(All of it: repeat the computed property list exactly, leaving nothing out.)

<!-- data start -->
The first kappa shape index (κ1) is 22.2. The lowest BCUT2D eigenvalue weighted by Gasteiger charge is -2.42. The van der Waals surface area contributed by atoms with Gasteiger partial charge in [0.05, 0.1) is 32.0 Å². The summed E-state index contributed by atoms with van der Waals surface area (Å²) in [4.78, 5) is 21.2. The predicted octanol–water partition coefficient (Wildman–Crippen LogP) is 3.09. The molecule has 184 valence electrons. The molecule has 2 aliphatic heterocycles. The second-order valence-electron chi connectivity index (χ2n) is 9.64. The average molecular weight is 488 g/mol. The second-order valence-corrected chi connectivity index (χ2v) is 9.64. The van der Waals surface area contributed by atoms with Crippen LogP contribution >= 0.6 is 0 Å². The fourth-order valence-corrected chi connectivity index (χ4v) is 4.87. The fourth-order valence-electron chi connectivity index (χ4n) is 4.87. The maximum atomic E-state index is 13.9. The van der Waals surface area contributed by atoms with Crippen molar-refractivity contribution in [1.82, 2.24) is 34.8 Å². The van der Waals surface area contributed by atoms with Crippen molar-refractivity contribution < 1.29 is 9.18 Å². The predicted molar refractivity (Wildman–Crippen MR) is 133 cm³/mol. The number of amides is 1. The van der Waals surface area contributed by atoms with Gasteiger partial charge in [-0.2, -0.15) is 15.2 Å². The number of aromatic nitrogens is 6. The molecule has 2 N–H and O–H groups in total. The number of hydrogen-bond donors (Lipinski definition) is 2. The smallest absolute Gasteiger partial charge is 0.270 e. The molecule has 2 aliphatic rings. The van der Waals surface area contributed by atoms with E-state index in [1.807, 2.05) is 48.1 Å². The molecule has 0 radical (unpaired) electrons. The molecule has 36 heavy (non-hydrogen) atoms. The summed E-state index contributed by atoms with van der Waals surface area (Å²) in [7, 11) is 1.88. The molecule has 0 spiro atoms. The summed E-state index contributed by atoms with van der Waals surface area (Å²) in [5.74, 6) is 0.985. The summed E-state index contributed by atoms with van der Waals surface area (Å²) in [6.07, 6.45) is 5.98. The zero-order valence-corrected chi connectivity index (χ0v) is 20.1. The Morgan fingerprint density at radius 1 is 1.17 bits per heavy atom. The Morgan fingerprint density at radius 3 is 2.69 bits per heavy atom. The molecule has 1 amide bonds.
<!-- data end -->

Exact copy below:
The first kappa shape index (κ1) is 22.2. The lowest BCUT2D eigenvalue weighted by Gasteiger charge is -2.42. The van der Waals surface area contributed by atoms with Gasteiger partial charge in [0.05, 0.1) is 32.0 Å². The summed E-state index contributed by atoms with van der Waals surface area (Å²) in [4.78, 5) is 21.2. The predicted octanol–water partition coefficient (Wildman–Crippen LogP) is 3.09. The molecule has 184 valence electrons. The molecule has 2 aliphatic heterocycles. The second-order valence-electron chi connectivity index (χ2n) is 9.64. The average molecular weight is 488 g/mol. The second-order valence-corrected chi connectivity index (χ2v) is 9.64. The van der Waals surface area contributed by atoms with Crippen LogP contribution >= 0.6 is 0 Å². The fourth-order valence-corrected chi connectivity index (χ4v) is 4.87. The fourth-order valence-electron chi connectivity index (χ4n) is 4.87. The maximum atomic E-state index is 13.9. The van der Waals surface area contributed by atoms with Crippen molar-refractivity contribution in [1.82, 2.24) is 34.8 Å². The van der Waals surface area contributed by atoms with Crippen molar-refractivity contribution < 1.29 is 9.18 Å². The predicted molar refractivity (Wildman–Crippen MR) is 133 cm³/mol. The number of amides is 1. The van der Waals surface area contributed by atoms with Gasteiger partial charge in [-0.2, -0.15) is 15.2 Å². The number of aromatic nitrogens is 6. The molecule has 2 N–H and O–H groups in total. The number of hydrogen-bond donors (Lipinski definition) is 2. The smallest absolute Gasteiger partial charge is 0.270 e. The molecule has 2 aliphatic rings. The van der Waals surface area contributed by atoms with E-state index in [1.807, 2.05) is 48.1 Å². The molecule has 0 radical (unpaired) electrons. The molecule has 36 heavy (non-hydrogen) atoms. The summed E-state index contributed by atoms with van der Waals surface area (Å²) in [7, 11) is 1.88. The molecule has 0 spiro atoms. The summed E-state index contributed by atoms with van der Waals surface area (Å²) in [5.74, 6) is 0.985. The summed E-state index contributed by atoms with van der Waals surface area (Å²) in [6.07, 6.45) is 5.98. The zero-order valence-corrected chi connectivity index (χ0v) is 20.1. The Morgan fingerprint density at radius 1 is 1.17 bits per heavy atom. The Morgan fingerprint density at radius 3 is 2.69 bits per heavy atom. The molecule has 1 amide bonds.